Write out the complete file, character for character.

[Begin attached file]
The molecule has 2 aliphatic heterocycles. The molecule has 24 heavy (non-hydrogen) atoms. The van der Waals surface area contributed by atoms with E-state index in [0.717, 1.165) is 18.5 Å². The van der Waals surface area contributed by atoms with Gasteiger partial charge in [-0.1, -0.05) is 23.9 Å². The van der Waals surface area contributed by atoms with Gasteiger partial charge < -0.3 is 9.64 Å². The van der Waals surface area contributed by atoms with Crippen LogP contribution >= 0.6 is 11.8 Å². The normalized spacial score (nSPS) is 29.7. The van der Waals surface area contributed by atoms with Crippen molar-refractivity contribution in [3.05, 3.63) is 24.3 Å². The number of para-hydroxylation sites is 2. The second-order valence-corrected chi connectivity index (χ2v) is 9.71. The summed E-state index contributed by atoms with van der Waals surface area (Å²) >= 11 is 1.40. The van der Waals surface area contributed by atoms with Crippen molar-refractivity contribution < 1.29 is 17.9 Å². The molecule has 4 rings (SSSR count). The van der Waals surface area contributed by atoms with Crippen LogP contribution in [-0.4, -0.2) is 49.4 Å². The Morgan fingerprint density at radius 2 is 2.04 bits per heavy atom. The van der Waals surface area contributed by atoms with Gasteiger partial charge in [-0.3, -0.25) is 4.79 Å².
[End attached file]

The molecule has 2 aliphatic heterocycles. The molecule has 24 heavy (non-hydrogen) atoms. The van der Waals surface area contributed by atoms with E-state index in [0.717, 1.165) is 18.5 Å². The van der Waals surface area contributed by atoms with Gasteiger partial charge in [-0.1, -0.05) is 23.9 Å². The van der Waals surface area contributed by atoms with Gasteiger partial charge < -0.3 is 9.64 Å². The van der Waals surface area contributed by atoms with Crippen LogP contribution >= 0.6 is 11.8 Å². The normalized spacial score (nSPS) is 29.7. The van der Waals surface area contributed by atoms with Crippen molar-refractivity contribution in [3.05, 3.63) is 24.3 Å². The number of para-hydroxylation sites is 2. The second-order valence-corrected chi connectivity index (χ2v) is 9.71. The summed E-state index contributed by atoms with van der Waals surface area (Å²) >= 11 is 1.40. The van der Waals surface area contributed by atoms with Crippen molar-refractivity contribution < 1.29 is 17.9 Å². The molecule has 4 rings (SSSR count). The van der Waals surface area contributed by atoms with Crippen LogP contribution in [-0.4, -0.2) is 49.4 Å². The Morgan fingerprint density at radius 2 is 2.04 bits per heavy atom. The van der Waals surface area contributed by atoms with Gasteiger partial charge in [-0.3, -0.25) is 4.79 Å².